Vitamin D. Like protein, vitamin D fills several essential roles in the human body, like boosting the immune system and assisting in the absorption of calcium for the growth and maintenance of bone. Being deficient in this important nutrient is linked with the risk of obesity, cardiovascular disease, and cancer. Vitamin D is also shown to play an essential role in the growth and development of muscle and its ability to contract, which means that maintaining healthy vitamin D levels can also help preserve and restore muscle mass and strength. A simple blood test can determine whether your vitamin D levels are in the healthy range, which is any level above 20 ng/mL. A vitamin D level below 12 ng/mL suggests a deficiency.

How can you get enough daily vitamin D? There are three primary ways.

Some foods, like dairy milk, plant-based milk alternatives, and certain cereals, yogurt, and orange juice products, are fortified with vitamin D. Fatty fish like salmon, tuna, trout, and egg yolks all naturally contain vitamin D.

Likewise, exposure to the sun allows your body to make its own vitamin D. Exposing your bare skin for 10 to 15 minutes in the spring and summer sun each day can generally do the trick.

But the easiest, most reliable way to ensure you’re getting all the vitamin D you need is to take a daily supplement. Both vitamin D2 and D3 supplements are commercially available, but D3 may be more effective in raising and maintaining vitamin D at healthy levels for longer. If you choose to supplement, take the recommended 600 IU amount each day if you are an adult under the age of 70, and take 800 IU if you are older than 70.

Resistance training

Resistance training is the most effective way to maintain and build muscle mass. Maintaining muscle mass happens when the ratio between muscle protein breakdown and muscle protein synthesis is balanced. For a muscle to grow, muscle protein synthesis must exceed protein breakdown, and for that to occur, muscles must be intensely stressed to stimulate their repair and growth.

Unlike aerobic exercises like walking, cycling, or running, resistance exercises such as weightlifting, working with resistance bands or free weights, yoga, squats, and push-ups increase muscle strength by making the muscles contract against a force or a weight. If you do not have access to free weights, lifting soup cans or milk jugs you have at home can easily fill in too. Carrying groceries, performing wall push-ups, and gripping a tennis ball can even offer strength training.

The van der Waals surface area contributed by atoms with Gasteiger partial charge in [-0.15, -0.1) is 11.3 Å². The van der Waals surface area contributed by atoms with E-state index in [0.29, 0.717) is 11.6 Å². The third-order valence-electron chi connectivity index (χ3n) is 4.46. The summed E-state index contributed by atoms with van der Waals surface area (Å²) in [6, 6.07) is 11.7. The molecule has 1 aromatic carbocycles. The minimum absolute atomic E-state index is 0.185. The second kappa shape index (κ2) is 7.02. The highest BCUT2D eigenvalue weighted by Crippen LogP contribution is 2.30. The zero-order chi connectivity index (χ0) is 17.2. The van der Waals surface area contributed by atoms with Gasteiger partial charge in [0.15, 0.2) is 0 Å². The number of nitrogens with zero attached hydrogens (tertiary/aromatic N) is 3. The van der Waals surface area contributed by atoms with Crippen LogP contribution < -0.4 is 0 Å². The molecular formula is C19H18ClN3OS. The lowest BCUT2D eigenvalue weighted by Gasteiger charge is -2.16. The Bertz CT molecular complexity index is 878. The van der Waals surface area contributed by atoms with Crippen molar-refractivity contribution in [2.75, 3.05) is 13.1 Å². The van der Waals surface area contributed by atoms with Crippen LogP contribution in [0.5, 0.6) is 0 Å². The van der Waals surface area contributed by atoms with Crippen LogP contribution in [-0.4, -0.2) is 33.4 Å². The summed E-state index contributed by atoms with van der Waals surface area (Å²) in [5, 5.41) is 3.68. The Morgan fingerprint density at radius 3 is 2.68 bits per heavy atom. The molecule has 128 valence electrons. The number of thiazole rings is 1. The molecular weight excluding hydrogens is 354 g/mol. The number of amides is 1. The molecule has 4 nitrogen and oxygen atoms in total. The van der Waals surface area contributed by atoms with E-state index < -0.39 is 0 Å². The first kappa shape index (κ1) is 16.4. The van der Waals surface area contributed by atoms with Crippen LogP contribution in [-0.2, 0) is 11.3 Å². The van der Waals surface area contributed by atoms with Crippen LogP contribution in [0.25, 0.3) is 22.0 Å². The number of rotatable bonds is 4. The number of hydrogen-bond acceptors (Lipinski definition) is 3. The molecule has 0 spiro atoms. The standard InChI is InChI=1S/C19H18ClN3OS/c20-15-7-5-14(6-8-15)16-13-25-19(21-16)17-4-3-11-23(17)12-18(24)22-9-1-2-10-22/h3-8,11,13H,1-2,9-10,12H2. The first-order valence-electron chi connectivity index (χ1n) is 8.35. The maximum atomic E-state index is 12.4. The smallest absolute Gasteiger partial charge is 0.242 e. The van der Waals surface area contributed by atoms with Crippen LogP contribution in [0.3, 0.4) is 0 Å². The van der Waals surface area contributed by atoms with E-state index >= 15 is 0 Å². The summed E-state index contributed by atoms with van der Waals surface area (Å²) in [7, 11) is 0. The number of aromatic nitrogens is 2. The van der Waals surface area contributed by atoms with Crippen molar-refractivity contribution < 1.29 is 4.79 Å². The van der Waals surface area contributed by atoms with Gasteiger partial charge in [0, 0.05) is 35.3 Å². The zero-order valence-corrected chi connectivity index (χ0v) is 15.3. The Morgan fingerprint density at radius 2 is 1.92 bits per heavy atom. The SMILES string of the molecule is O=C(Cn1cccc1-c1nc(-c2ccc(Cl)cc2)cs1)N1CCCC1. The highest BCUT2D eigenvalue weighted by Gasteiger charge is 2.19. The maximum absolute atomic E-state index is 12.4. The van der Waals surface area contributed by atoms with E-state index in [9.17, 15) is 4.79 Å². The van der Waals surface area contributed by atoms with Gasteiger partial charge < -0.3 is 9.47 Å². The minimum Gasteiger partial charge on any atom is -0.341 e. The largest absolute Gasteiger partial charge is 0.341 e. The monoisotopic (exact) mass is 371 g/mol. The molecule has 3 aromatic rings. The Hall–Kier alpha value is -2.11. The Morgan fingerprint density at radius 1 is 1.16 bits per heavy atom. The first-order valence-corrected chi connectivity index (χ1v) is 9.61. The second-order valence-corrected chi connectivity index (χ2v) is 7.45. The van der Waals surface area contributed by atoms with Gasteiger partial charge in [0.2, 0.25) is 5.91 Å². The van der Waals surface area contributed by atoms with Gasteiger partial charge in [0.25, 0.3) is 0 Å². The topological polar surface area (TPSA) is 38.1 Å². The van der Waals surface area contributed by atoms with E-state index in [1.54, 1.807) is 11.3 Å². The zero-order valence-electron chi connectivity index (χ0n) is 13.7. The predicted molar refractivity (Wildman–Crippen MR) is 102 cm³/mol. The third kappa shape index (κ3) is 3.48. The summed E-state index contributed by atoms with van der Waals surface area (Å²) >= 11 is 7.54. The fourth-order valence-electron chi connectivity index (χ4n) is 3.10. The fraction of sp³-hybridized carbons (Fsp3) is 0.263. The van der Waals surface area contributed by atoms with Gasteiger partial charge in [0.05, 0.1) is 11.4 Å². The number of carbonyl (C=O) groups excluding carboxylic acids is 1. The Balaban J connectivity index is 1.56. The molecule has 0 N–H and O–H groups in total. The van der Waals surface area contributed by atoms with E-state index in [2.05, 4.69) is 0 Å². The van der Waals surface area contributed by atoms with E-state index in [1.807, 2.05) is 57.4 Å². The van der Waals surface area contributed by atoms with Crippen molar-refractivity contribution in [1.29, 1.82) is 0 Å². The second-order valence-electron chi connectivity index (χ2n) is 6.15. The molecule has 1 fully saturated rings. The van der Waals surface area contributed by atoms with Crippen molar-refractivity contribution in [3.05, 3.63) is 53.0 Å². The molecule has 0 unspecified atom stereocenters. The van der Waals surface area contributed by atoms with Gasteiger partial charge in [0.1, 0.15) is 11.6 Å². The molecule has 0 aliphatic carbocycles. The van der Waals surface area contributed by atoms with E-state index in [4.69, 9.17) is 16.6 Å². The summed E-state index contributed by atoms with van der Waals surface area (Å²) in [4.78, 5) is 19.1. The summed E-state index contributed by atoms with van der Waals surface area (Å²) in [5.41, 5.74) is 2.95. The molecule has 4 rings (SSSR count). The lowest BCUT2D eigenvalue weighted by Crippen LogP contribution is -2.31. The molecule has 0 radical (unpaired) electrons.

Starting a resistance training routine

Ready to get started on a new resistance training routine? Here are the guidelines from The American College of Sports Medicine (ACM), which also include recommendations for those who wish to advance their progress down the road. If you are just starting out with a new resistance training routine, start out by making small changes at a time. This way, you're more likely to prevent injury.

  1. Before starting any exercise program, please consult your healthcare provider to ensure that starting a new routine is safe for you.
  2. Set a goal to train the entire body two to three nonconsecutive days per week, targeting the major muscle groups (hips, legs, chest, back, shoulders, arms, and abdomen).
  3. Over time and as your strength and endurance grow, you can progress by modifying the load (amount of weight lifted), volume (total number of exercises, repetitions, and sets), the time period between each set, and frequency (number of sessions per week) of your sessions.
  4. To gain muscular strength
  • Novice to intermediate: load 60-70% 1RM, where 1RM (one repetition maximum) is the maximum amount of weight a person can lift for one repetition. 1-3 sets of 8-12 repetitions. 1-2 minute rest period between exercises.
  • Advanced: load 80-100% 1RM. 2-6 sets of 1-8 repetitions. 2-3 minute rest period between exercises.
  1. To gain muscle mass size
  • Novice to intermediate: load 70-85% 1RM, 1-3 sets of 8-12 repetitions. 1-2 minute rest period between exercises.
  • Advanced: load 70-100% 1RM,  3-6 sets of 1-12 repetitions. 2-3 minute rest period between exercises.
  1. To gain muscle endurance
  • Load less than 70% 1RM, 2-4 sets of 10-25 repetitions. 30 seconds to 1-minute rest period between sets.

The bottom line

Just as it is important to get at least 150 minutes of moderate-intensity physical activity into your week to keep your heart and lungs healthy, it is equally important to maintain your muscle mass and strength so that you can continue to do all the things you enjoy doing. As we age, we tend to lose muscle mass, which can lead to a lower quality of life. But the encouraging news is that just because you lose muscle mass does not mean it is gone for good. By incorporating enough protein in your diet, vitamin D, and regular resistance training into your lifestyle, you can ensure your muscles will stay in tip-top shape for the long run.